Designers often ask me why they should charge a fee instead of charging hourly for their work. They have charged hourly for years and it has worked. Sort of…
First of all, you do not record or track your time consistently or accurately so you really don’t know how much of your valuable time you have spent. Time and money lost.
Then it gets worse, you don’t invoice the little bit of time that you did keep track of. You add up the time and look at the bill and say, “Oh, he is not going to pay me that much”… and so you ‘no charge’ some of those precious hours. Somehow this lack of personal value and self worth gets into the game every month at invoicing time.
Second, your income is limited by the number of hours you have available to sell. Realistically, if you are working alone, 20 hours is about the maximum you can sell due to the 20 to 30 hours of “homework” you have to do to complete a good design job. Design fees do not have this limitation.
Third, when you become proficient and fast at some tasks, such as choosing paint colors, or selecting the fabrics for a room, you are charging fewer hours. This means that you are charging less money than another designer who is not nearly as good or experienced as you, who takes longer. That is just crazy!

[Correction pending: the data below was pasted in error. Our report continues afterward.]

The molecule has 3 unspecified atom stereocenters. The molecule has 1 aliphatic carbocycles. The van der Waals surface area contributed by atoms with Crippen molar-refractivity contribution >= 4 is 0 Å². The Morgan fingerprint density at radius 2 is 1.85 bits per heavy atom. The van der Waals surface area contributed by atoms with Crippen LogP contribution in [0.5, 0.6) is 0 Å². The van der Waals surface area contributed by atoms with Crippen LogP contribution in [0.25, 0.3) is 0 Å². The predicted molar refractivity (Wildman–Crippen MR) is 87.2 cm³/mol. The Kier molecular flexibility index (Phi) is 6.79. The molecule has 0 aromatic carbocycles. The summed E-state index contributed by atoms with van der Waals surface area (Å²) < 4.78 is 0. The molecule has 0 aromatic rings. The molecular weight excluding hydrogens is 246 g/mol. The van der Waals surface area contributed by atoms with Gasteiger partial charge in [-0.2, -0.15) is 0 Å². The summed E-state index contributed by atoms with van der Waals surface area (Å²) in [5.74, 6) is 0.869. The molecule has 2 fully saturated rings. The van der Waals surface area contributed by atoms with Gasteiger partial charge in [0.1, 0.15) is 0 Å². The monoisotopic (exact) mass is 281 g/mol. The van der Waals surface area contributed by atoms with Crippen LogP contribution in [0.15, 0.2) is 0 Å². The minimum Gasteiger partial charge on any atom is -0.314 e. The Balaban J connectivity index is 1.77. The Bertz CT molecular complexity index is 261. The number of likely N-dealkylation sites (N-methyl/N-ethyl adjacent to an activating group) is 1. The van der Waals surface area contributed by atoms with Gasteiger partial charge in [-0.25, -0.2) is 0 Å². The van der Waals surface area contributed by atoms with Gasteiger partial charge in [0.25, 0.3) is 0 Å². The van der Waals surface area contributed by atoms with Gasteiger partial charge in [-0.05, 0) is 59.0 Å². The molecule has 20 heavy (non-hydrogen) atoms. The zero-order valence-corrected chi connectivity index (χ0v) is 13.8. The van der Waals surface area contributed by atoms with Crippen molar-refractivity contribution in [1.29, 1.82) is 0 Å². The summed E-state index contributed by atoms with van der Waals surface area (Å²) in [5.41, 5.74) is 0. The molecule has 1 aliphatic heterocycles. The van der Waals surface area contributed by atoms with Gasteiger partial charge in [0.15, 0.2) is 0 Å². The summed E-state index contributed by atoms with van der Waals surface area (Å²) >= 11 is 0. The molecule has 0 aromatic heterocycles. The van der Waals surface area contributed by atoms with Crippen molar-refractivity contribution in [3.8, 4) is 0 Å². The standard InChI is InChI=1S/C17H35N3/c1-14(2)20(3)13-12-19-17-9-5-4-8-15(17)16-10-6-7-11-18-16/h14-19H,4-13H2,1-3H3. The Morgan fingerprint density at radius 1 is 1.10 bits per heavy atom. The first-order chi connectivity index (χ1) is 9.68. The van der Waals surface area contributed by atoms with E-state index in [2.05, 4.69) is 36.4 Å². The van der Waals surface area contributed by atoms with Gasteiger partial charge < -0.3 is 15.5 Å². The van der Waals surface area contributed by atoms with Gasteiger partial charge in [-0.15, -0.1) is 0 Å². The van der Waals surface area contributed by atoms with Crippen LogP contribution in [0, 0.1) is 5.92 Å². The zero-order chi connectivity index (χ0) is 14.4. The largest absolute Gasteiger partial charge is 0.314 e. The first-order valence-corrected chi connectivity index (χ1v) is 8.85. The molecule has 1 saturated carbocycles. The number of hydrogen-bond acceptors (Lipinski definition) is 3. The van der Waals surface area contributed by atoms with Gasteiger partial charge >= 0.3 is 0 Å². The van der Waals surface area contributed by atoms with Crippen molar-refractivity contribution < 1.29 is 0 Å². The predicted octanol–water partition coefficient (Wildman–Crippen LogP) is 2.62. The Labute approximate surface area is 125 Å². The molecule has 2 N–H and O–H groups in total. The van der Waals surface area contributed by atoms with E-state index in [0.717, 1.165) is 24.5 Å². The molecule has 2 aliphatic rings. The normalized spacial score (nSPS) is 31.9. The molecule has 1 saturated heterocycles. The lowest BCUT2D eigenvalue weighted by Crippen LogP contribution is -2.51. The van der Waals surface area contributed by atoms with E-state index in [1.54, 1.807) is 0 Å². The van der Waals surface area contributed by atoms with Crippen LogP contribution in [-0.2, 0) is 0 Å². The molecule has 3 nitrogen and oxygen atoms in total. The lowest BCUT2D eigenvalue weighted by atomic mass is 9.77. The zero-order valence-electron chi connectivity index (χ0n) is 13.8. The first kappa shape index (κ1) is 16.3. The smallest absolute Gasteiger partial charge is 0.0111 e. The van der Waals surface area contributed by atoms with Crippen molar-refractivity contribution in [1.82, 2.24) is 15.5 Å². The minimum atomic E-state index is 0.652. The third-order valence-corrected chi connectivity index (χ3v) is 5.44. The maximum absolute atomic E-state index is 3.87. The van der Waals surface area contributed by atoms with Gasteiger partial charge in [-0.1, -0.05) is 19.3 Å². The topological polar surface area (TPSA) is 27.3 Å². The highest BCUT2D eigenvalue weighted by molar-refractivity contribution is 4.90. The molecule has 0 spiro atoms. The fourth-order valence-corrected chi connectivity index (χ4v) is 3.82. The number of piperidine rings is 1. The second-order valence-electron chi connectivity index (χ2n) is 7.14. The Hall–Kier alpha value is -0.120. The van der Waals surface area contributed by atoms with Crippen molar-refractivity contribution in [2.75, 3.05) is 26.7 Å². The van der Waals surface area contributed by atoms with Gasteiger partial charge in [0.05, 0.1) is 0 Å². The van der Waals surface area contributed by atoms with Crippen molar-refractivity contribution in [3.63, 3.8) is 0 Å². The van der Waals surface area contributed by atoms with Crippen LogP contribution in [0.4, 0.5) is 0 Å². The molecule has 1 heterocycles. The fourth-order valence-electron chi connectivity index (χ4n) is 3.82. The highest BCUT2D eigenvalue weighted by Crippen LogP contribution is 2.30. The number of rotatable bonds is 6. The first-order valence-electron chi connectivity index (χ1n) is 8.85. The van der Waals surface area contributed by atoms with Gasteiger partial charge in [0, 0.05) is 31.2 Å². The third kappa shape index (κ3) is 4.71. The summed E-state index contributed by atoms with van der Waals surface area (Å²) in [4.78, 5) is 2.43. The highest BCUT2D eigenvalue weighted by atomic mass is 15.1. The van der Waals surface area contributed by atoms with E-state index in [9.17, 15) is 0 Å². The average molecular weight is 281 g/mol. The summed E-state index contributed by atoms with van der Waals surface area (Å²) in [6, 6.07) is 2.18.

I could go on and on but I want to share some comments about fees that came from a designer recently attending my 5 Money Secrets of Successful Designers presentation for Robert Allen/Beacon Hill at ADAC.
Reason #4 – Clients love fixed fees for specific services. As I explain it to them, they will know up front what the design services will cost, and I know up front how much I will make so everyone stays happy.
Reason #5 – On hourly rates clients often panic at the first invoice and either stop the project altogether, or try to do parts of it themselves to keep your fees down. This is a bad situation all the way around since the desired outcome of a project for a designer is not only to be paid a fair rate, but also to have outstanding photos of the space implemented as designed.
Reason #6 – You can send your invoices for fees promptly as agreed in the contract without having the chore of enumerating what you did for each hour to justify the time. I hate that task, and as a result invoicing is delayed. With hourly billing, everything takes longer than your client can believe, so it is a source of unhappy discussion and a breach in the trust between you and your client.
Reason #7 – If one part of the job takes longer than I expected, I will happily take the time needed to do it right without having to bill the time or explain why it took the time it did. It all evens out in the end.
Thanks Susan for your experienced viewpoint. As you can see the fair and professional way to charge for a design job is with a fee for specific services.